Do Mass Killings Breed Transnational Terrorism?
- Type of resource
- Date created
- May 15, 2019
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This is the Stanford University Program on International Relations Honors Thesis Collection. Students conduct a major independent research project under faculty guidance, submit a thesis at the end of their senior year., This is the Stanford University Program on International Relations Honors Thesis Collection. Students conduct a major independent research project under faculty guidance, submit a thesis at the end of their senior year.
- Digital collection
- 26 digital items
- Lund, Elena
- Schultz, Kenneth
- Degree granting institution
- Stanford University, Department of International Relations
On September 11th, 2001, the world witnessed the deadliest terrorist attacks in history. At the hands of nineteen terrorists, nearly three-thousand people were killed and over six-thousand more were injured. Only six years earlier, at least two of these hijackers were fighting in the Bosnian genocide alongside other Al Qaeda operatives. But why had Al Qaeda decided to set up operations in Bosnia during the genocide? What were their specific goals? And how did they use post-genocide Bosnia to realize those goals? Utilizing a large-n quantitative analysis on all mass killings and terrorist attacks from 1970 to 2006 in addition to a historical case study on the relationship between the Bosnian genocide of 1992-1995 and Al Qaeda, this thesis attempts to answer the question – do mass killings breed transnational terrorism? – more generally. To do so, terrorist groups that emerge from or claim to represent the victims of mass killings are identified and their attacks are analyzed compared to the attacks of other terrorist groups. In conclusion, this thesis argues that mass killings breed transnational terrorism by prompting the formation of new terrorist groups and by fostering an aggrieved population susceptible to the recruitment mechanisms of preexisting terrorist groups.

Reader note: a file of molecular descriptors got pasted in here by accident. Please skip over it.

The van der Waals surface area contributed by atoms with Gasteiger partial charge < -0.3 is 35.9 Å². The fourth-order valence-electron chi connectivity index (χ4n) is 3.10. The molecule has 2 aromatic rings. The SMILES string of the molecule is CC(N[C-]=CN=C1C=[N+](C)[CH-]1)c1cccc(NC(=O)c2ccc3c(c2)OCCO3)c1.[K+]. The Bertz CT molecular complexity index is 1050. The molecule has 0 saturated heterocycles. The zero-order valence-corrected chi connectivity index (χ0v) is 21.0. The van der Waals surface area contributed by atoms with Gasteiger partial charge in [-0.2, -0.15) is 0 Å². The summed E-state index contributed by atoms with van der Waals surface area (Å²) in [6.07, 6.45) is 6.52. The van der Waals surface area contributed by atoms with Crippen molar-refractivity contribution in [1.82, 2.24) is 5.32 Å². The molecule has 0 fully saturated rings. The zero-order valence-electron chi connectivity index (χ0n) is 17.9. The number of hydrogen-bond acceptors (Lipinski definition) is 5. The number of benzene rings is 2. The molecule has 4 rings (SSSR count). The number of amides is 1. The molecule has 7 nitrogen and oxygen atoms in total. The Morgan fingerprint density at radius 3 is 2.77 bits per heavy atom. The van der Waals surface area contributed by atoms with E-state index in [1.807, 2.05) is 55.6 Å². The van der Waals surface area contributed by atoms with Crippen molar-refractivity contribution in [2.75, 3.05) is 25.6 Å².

- Preferred Citation
- Lund, Elena. (2019). Do Mass Killings Breed Transnational Terrorism?. Stanford Digital Repository. Available at: https://purl.stanford.edu/bq017qx2118
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